Review by Howard RosenbergBy Leaps and Bounds by Louis Daniel Brodsky

by Louis Daniel Brodsky

Time Being Books
10411 Clayton Road
St. Louis, MS 63151
ISBN 978-1-56809-131-0
2010, 69 pp., $15.95

The front cover of Louis Daniel Brodsky’s sixty-third poetry book caught my attention. A child’s crayon drawing fills most of it. As I began reading the poems in By Leaps and Bounds: Volume Two of The Seasons of Youth, I realized how well its cover fit its content, for the poems are about Brodsky’s daughter, Trilogy, during her second and third years. Brodsky’s poems reflect both his joy in being a father and his insight into what its like being his daughter’s age. They also offer glimpses in Trilogy’s encounters with a pet, a playmate, a great-grandmother, and illness.

In the first volume in the series, A Gleam in the Eye, Brodsky celebrates his daughter’s life from its beginning through her first year.

In By Leaps and Bounds, Brodsky reveals his devotion to his daughter: “I sit here, in the kitchen, this snowy morning / Alone with nineteen months of Trilogy, / Watching her out of my mind’s quiet corner” (“Daddy’s Turn”). Instead of just stating his daughter’s age, he expresses it in a way that shares that they’ve been together for nineteen months, a deeper communication. Even when his eyes aren’t upon her, his mind is.

Later in the same poem are my favorite lines, which show his skill in integrating metaphor: “She opens a miniature lunchpail, without fuss, / as though it were a Chinese puzzle / Whose maze of interlocking planes she’s memorized.” According to, a Chinese puzzle is “anything very complicated or perplexing.” By comparing her ability to open a lunch pail to being able to solve a Chinese puzzle, Brodsky’s making a statement about his pride in his daughter’s achievement without boasting about it. It’s an approach that works.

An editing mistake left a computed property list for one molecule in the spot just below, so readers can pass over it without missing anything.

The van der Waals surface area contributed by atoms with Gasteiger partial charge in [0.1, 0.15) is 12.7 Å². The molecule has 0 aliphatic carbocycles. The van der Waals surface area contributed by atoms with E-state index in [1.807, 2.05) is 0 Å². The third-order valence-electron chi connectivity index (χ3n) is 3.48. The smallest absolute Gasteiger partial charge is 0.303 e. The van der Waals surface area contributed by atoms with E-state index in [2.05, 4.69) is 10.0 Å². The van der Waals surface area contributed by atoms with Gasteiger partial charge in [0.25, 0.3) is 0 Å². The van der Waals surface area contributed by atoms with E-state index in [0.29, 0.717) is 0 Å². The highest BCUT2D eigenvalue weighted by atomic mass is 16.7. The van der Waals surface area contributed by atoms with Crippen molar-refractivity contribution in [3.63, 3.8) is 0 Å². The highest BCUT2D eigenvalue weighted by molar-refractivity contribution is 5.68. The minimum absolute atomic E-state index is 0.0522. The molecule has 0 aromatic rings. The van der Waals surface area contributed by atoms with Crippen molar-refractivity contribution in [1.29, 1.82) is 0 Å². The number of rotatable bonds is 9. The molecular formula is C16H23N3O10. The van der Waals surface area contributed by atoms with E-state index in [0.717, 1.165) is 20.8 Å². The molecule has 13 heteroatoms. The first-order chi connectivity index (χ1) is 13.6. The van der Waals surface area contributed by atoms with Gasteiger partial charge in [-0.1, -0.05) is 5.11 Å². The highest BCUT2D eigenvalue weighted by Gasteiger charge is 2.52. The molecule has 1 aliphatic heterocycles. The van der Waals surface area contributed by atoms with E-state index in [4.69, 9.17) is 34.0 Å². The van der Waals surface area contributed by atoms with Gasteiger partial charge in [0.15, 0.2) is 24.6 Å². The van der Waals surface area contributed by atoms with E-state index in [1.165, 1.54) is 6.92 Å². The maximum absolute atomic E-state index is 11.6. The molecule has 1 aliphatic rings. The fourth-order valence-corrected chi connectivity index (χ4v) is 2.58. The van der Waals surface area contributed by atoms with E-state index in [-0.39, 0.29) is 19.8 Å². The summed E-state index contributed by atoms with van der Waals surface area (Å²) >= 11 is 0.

In another poem, “Learning Languages,” he follows her verbal development. He describes her words as “inchoate crystals / Waiting for time to cast its light / On her mind’s slowly forming diamonds.” I hadn’t thought of words as diamonds; however, they have value and can increase our personal power. Words are bridges: the stronger our vocabulary, the more bridges we can build and the better we can connect with others.

I also enjoy the way he weaves words into images, as he did with this line in “Still Crawling”: “Still Trilogy moves, overland, on driving knees.” It reflects the attention he gives to her and the pleasure he gets from her.

One of the more challenging tasks for a poet is to create first lines that engage readers, that motivate them to move further along. Brodsky achieves that with opening lines such as these:

“Time is the lake in which I bathe.”
“All week, she toiled at a machine.”
“We hold hands, as the world below diminishes.”
“Alone, this Sunday morning.”

These are not first-draft lines written within brief sittings, but lines that reveal time spent on revision. They remind me of those in Robert Bly’s writings. They work because Brodsky worked on them.

The book’s final poem, “Full Circle,” was well chosen for that location. This stanza, near the poem’s end, shares his thoughts about having to reveal to Trilogy that she will no longer be the only child while revealing the difficulty he will also face:

Soon, I’ll give her the explanation
(“Mommy has a new baby in her tummy”),
But I’ll never bring myself to describe
The vast sea change coming in October,
When nothing will be the same —

Though his poems center on his daughter, they reveal much about him both as a person and a poet. He’s a person I’d like to meet, a person who evokes a sense of trust. He’s succeeded in placing fatherhood in the limelight in an era when motherhood and its joys gather much more public attention.

When my daughter was Trilogy’s age in the book, I too witnessed many of her achievements and took pride in them; however, I lacked the skill to communicate my observations as elegantly as Brodsky has. What he has done is quite an accomplishment. It not only effected my recall of my daughter’s early years, but also how those years strengthened our relationship. For his act of kindness in writing this book, I am grateful.


Howard Rosenberg has written articles for both magazines and newspapers, including the Philadelphia Daily News. My poem, “Stetter to Sheffield to Matcovich,” was selected by Spitball: The Literary Baseball Magazine as its “Baseball Poem of the Month” for July 2010. I’ve also written a book, Tai Chi Ch’uan 24 Forms for Curious Learners, still in print. Besides writing for publication, I teach writing at a two-year college in New Jersey.

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